As the world of work changes, organizations are finding it increasingly difficult to recruit and retain optimal talent. In response, healthcare organizations are reviewing — and in some cases, overhauling — their talent strategies to validate leadership competencies and prepare leaders to meet current and future challenges.
The United States labor market is in a state of transformation, with major shifts taking place in demographics, technology, and the nature of work. Demographically, the workforce is aging, with more people over the age of 75 continuing to work and younger generations entering the workforce with different skills and expectations. Automation, artificial intelligence, and other new technologies are changing the way we work, while remote work and telecommuting are becoming more prevalent than ever before. Finally, the nature of work itself is evolving. As more tasks lend themselves to automation and support from artificial intelligence, more emphasis is placed on workforce creativity, problem solving, and collaboration.
In our last blog, we discussed the many challenges facing leaders in the life sciences industry in 2023, including heightened consumer awareness, increased competition for talent, and the rapid pace of change in the industry. Now, as a part of our “Making The Case” series, we’re exploring how one of our pharmaceutical clients is stepping up by developing diverse talent capable of succeeding in today’s complex business environment.
At TLD Group, we’ve spent a lot of time over the past few months considering the massive changes that are taking place in the health ecosystem, as well as the leaders whose jobs are changing every day because of these disruptions. This month, we’re honing in on the state of life sciences and its impact on executives, specifically leaders in the pharmaceutical sector, who play a critical role in the health ecosystem through researching, developing, and distributing vital treatments.
Earlier this month, we exploredTLD Group’s vision of creating a more interconnected and equitable health ecosystem by developing leaders who are collaborative change agents. In our next series of blogs, “Making The Case,” we will explore some specific steps we’re taking to achieve this goal.
You’ve probably heard the old maxim “can’t see the forest for the trees” being used to describe a person, or an organization, that doesn’t understand a broader situation because they’re only considering individual parts or portions of it. When that person is so focused on a single issue that they forget, or overlook, the real purpose behind what they’re doing, they miss the big picture — often to the detriment of the people and teams around them.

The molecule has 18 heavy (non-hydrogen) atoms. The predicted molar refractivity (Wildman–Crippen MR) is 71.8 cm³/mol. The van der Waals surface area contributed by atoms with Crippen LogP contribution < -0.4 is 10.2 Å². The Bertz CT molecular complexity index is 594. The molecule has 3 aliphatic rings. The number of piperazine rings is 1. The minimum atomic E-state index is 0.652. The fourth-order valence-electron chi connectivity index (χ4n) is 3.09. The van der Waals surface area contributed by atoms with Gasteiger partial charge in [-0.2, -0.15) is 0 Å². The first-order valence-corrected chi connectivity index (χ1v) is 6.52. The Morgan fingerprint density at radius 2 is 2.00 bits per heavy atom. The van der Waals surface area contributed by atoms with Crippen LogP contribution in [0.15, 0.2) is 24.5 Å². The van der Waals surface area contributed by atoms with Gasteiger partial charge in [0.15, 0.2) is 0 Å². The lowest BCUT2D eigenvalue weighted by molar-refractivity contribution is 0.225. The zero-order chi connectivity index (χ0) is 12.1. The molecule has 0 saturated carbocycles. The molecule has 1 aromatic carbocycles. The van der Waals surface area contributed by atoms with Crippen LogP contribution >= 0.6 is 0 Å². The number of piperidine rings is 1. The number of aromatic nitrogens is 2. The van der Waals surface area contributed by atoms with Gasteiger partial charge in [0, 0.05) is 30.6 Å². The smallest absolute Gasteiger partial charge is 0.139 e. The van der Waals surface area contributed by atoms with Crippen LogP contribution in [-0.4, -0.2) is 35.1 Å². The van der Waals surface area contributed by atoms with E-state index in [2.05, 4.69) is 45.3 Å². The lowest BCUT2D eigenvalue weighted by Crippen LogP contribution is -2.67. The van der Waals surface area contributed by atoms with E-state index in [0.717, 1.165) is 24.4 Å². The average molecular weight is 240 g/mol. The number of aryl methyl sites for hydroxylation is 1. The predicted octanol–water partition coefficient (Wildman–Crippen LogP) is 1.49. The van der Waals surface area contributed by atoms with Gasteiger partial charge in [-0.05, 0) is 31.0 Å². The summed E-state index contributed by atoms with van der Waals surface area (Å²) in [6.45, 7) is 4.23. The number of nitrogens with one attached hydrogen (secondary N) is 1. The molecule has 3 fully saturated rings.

Consider the changes in the health industry this past year, ranging from an increased focus on health equity, to new collaborations between diverse partners and a search for a solution to the burnout problem. It’s clear that massive shifts are taking place in the health ecosystem and beyond, and leaders across industries are experiencing the shockwaves of disruption.
At TLD Group, we’ve spent a lot of time this year thinking about how to drive success in a continually changing, somewhat chaotic health ecosystem. How can leaders drive innovation and promote wellness when barriers to success come up at every turn?
While Thanksgiving is traditionally a time to reflect on giving thanks. At TLD Group, we believe that gratitude is an important daily practice for individuals and team members.
On October 20, the U.S. Surgeon General Dr. Vivek Murthy released a new framework on workplace well-being that does more than offer simple guidelines. It demonstrates how the country’s leaders are placing a new emphasis on healthy employees and workplaces as a result of the changing nature of work.